Anachronisms in the Book of Mormon
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There are a variety of words and phrases in the Book of Mormon that are considered anachronistic—their existence in the text of the Book of Mormon is at odds with known linguistic patterns, archaeological findings, or known historical events.
Each of the anachronisms is a word, phrase, artifact, or other concept that critics, historians, archaeologists, or linguists believe did not exist in the Americas during the time period in which the Book of Mormon claims to have been written.
Latter Day Saint scholars and apologists respond to the anachronisms in several ways.
The list below summarizes the most prominent and problematic anachronisms, as well as perspectives of Mormon scholars and common apologist's rebuttals.
- 1 Background
- 2 Historical anachronisms
- 3 Flora and fauna anachronisms
- 4 Technology anachronisms
- 5 Linguistic anachronisms
- 6 Anachronisms apparently perpetuated from the King James translation
- 7 See also
- 8 Notes
- 9 References
According to Joseph Smith, the Book of Mormon was originally engraved on golden plates, which he received in 1827 from an angel named Moroni, whom Smith identified as a resurrected inhabitant of the American continent. Smith claimed to translate the original text into English, from what the text of the book says is "Reformed Egyptian". The book itself was published in 1830.
The Book of Mormon is claimed to represent the history of some part of the Americas, and its inhabitants, from c. 2500 BC to 400 AD, thus putting it within the pre-Columbian era.
Critics claim that its origin lies firmly in the 19th century, and that Smith created the book with the resources available to him, including the King James Version of the Bible.
Unlike the Bible, no manuscripts in the supposed original language of the Book of Mormon are known to exist. No Reformed Egyptian manuscripts or plates have ever been excavated by archaeologists. Critics and supporters disagree as to whether other archaeological findings support or disprove the historicity of the Book of Mormon. Some Mormon archaeologists and researchers claim various archaeological findings such as place names, and ruins of the Inca, Maya, Olmec, and other ancient American and Old World civilizations as giving credence to the Book of Mormon record.
Book of Mormon prophets in the Americas quote chapters 48–54 of the Book of Isaiah after having left the Jerusalem area around 600 BC. Since Isaiah died around 698 BC, under traditional biblical belief, there would be no conflict. However, many recent biblical scholars assert that these chapters were not written by Isaiah, but rather by one or more other people during the Babylonian captivity sometime between 586 and 538 BC (between 14 and 82 years after it could have been known to Lehi and his family).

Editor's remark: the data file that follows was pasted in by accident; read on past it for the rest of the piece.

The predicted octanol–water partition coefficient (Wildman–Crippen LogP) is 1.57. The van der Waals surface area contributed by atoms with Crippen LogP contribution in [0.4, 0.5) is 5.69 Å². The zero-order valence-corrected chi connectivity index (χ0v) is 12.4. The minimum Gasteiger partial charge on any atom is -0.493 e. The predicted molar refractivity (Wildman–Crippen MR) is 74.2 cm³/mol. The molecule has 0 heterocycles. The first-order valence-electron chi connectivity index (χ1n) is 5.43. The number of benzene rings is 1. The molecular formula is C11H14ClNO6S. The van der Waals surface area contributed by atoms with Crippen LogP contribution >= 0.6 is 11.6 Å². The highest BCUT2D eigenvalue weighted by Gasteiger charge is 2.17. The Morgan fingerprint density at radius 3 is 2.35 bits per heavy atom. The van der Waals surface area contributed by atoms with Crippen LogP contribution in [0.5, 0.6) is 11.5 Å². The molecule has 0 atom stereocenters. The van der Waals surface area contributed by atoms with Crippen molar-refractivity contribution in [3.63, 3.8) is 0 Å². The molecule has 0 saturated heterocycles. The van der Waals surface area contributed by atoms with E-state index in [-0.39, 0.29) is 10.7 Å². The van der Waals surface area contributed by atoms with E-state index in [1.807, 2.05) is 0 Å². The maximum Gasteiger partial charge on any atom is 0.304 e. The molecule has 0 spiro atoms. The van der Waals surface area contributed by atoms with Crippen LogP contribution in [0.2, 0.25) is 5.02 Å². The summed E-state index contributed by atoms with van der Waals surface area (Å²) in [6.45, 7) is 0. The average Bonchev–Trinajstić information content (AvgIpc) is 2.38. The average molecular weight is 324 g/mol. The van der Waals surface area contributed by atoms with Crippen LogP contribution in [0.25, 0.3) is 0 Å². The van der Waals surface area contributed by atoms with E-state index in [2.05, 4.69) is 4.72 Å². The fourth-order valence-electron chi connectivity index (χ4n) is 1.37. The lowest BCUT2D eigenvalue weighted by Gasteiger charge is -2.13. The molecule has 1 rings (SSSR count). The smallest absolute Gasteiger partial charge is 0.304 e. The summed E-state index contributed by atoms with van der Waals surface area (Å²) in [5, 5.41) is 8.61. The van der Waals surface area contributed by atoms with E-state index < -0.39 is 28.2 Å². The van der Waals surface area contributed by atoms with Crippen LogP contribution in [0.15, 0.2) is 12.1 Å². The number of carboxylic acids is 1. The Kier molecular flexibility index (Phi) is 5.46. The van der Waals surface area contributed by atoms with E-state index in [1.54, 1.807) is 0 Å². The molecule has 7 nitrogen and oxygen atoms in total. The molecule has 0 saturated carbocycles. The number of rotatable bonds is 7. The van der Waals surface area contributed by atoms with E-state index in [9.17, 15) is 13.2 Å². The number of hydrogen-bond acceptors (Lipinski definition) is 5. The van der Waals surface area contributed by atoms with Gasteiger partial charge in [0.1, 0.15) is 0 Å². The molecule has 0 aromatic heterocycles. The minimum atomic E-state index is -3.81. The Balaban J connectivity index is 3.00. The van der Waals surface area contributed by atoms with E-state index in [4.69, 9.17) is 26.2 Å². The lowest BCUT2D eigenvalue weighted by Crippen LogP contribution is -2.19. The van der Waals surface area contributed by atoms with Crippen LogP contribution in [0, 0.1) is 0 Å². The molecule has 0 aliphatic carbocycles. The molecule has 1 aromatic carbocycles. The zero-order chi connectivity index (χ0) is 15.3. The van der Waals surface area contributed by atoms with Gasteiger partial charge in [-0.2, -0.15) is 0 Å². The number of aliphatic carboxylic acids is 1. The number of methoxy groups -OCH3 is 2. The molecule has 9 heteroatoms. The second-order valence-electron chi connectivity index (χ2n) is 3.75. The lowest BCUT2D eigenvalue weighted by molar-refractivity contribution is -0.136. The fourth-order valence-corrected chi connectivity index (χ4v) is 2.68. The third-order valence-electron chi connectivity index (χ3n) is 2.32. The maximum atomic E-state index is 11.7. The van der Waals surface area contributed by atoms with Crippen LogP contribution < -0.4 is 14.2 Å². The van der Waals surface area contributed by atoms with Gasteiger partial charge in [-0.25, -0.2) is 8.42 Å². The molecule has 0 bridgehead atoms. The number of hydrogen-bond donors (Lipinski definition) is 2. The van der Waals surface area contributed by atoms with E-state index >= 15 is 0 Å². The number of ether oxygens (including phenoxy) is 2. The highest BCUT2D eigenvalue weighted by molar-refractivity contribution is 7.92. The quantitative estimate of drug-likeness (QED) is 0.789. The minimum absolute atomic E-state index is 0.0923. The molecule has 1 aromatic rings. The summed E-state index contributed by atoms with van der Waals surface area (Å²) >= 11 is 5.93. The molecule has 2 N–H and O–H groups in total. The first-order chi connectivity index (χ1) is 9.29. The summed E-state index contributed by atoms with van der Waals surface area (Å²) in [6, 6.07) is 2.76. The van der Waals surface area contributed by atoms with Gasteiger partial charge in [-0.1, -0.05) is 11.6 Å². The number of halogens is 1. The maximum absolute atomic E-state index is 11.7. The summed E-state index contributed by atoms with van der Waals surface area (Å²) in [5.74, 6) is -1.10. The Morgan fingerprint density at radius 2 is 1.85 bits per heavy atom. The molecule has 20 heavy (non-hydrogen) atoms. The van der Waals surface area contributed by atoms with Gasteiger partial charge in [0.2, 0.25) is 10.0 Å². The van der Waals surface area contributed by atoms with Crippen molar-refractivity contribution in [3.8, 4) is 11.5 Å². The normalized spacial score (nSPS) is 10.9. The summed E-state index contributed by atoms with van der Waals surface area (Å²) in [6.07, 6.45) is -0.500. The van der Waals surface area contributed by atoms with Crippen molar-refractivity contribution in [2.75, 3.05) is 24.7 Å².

Baptism is mentioned as a ritual that is taught and performed among the Nephite civilization, with its first mention being taught by Nephi between 559 and 545 BC. However, baptism as a ritual as described in the Book of Mormon (i.e., as a one time cleansing ritual that also grants membership to the church) is widely believed to be unknown until its institution in early Christianity many hundreds of years after the practice was ostensibly taught and practiced as related in the Book of Mormon. A similar incarnation of the practice of baptism was practiced by the Jewish group the Essenes between the 2nd century BC and the first century AD.
Flora and fauna anachronisms
Horses are mentioned fourteen times in the Book of Mormon, and are portrayed as an integral part of the cultures described. There is no evidence that horses existed on the American continent during the 2500–3000 year history of the Book of Mormon (2500 BC–400 AD). Horses evolved in North America, but are believed to have become extinct on the American continent at the end of the Pleistocene. Horses did not reappear in the Americas until the Spaniards brought them from Europe. They were brought to the Caribbean by Christopher Columbus in 1493, and to the American continent by Cortés in 1519.
FARMS apologist Robert R. Bennett stated that as a comparison, the famed horses of the Huns did not leave an archeological trace yet numbered in the thousands. Research shows that archaeological remains of horses have been found at the Huns site of Boroo Gol, Mankhan as well as at various grave sites directly preceding the Huns.